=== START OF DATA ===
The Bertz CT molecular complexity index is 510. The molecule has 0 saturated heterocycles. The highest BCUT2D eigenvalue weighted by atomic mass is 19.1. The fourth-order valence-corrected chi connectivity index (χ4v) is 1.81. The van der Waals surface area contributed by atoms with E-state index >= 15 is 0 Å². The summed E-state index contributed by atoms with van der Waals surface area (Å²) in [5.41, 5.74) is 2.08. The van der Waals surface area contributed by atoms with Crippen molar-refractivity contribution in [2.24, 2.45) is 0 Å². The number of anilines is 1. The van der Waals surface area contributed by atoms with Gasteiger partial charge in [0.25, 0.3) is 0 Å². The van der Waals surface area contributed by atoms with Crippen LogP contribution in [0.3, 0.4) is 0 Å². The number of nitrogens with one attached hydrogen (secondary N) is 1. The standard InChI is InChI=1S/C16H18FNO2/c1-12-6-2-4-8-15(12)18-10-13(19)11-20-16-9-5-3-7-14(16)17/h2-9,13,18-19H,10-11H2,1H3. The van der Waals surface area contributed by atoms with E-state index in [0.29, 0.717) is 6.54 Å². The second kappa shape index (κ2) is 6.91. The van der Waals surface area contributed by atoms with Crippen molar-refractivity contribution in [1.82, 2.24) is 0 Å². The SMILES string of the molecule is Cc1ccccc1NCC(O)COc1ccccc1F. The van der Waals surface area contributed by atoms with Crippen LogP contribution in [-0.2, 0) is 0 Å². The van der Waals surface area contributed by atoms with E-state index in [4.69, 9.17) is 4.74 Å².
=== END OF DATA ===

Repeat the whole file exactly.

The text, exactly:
The Bertz CT molecular complexity index is 510. The molecule has 0 saturated heterocycles. The highest BCUT2D eigenvalue weighted by atomic mass is 19.1. The fourth-order valence-corrected chi connectivity index (χ4v) is 1.81. The van der Waals surface area contributed by atoms with E-state index >= 15 is 0 Å². The summed E-state index contributed by atoms with van der Waals surface area (Å²) in [5.41, 5.74) is 2.08. The van der Waals surface area contributed by atoms with Crippen molar-refractivity contribution in [2.24, 2.45) is 0 Å². The number of anilines is 1. The van der Waals surface area contributed by atoms with Gasteiger partial charge in [0.25, 0.3) is 0 Å². The van der Waals surface area contributed by atoms with Crippen LogP contribution in [0.3, 0.4) is 0 Å². The number of nitrogens with one attached hydrogen (secondary N) is 1. The standard InChI is InChI=1S/C16H18FNO2/c1-12-6-2-4-8-15(12)18-10-13(19)11-20-16-9-5-3-7-14(16)17/h2-9,13,18-19H,10-11H2,1H3. The van der Waals surface area contributed by atoms with E-state index in [0.29, 0.717) is 6.54 Å². The second kappa shape index (κ2) is 6.91. The van der Waals surface area contributed by atoms with Crippen molar-refractivity contribution in [1.82, 2.24) is 0 Å². The SMILES string of the molecule is Cc1ccccc1NCC(O)COc1ccccc1F. The van der Waals surface area contributed by atoms with Crippen LogP contribution in [-0.2, 0) is 0 Å². The van der Waals surface area contributed by atoms with E-state index in [4.69, 9.17) is 4.74 Å².